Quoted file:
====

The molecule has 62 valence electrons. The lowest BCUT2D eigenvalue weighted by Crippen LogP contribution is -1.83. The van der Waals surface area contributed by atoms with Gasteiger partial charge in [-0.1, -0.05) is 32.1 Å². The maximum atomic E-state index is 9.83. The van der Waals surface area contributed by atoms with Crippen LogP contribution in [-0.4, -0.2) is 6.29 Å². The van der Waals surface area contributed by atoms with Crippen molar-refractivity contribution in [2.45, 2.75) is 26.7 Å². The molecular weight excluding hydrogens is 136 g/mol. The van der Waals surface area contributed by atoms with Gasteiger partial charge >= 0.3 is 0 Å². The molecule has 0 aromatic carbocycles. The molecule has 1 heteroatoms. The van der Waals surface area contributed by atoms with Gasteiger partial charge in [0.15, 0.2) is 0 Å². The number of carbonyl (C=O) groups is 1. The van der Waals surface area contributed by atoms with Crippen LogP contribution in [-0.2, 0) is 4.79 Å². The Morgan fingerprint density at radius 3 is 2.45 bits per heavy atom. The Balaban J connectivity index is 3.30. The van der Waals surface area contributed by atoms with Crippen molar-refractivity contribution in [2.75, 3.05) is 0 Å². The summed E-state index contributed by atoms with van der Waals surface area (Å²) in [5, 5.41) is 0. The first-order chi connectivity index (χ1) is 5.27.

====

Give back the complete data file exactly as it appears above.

The molecule has 62 valence electrons. The lowest BCUT2D eigenvalue weighted by Crippen LogP contribution is -1.83. The van der Waals surface area contributed by atoms with Gasteiger partial charge in [-0.1, -0.05) is 32.1 Å². The maximum atomic E-state index is 9.83. The van der Waals surface area contributed by atoms with Crippen LogP contribution in [-0.4, -0.2) is 6.29 Å². The van der Waals surface area contributed by atoms with Crippen molar-refractivity contribution in [2.45, 2.75) is 26.7 Å². The molecular weight excluding hydrogens is 136 g/mol. The van der Waals surface area contributed by atoms with Gasteiger partial charge >= 0.3 is 0 Å². The molecule has 0 aromatic carbocycles. The molecule has 1 heteroatoms. The van der Waals surface area contributed by atoms with Gasteiger partial charge in [0.15, 0.2) is 0 Å². The number of carbonyl (C=O) groups is 1. The van der Waals surface area contributed by atoms with Crippen LogP contribution in [-0.2, 0) is 4.79 Å². The Morgan fingerprint density at radius 3 is 2.45 bits per heavy atom. The Balaban J connectivity index is 3.30. The van der Waals surface area contributed by atoms with Crippen molar-refractivity contribution in [2.75, 3.05) is 0 Å². The summed E-state index contributed by atoms with van der Waals surface area (Å²) in [5, 5.41) is 0. The first-order chi connectivity index (χ1) is 5.27.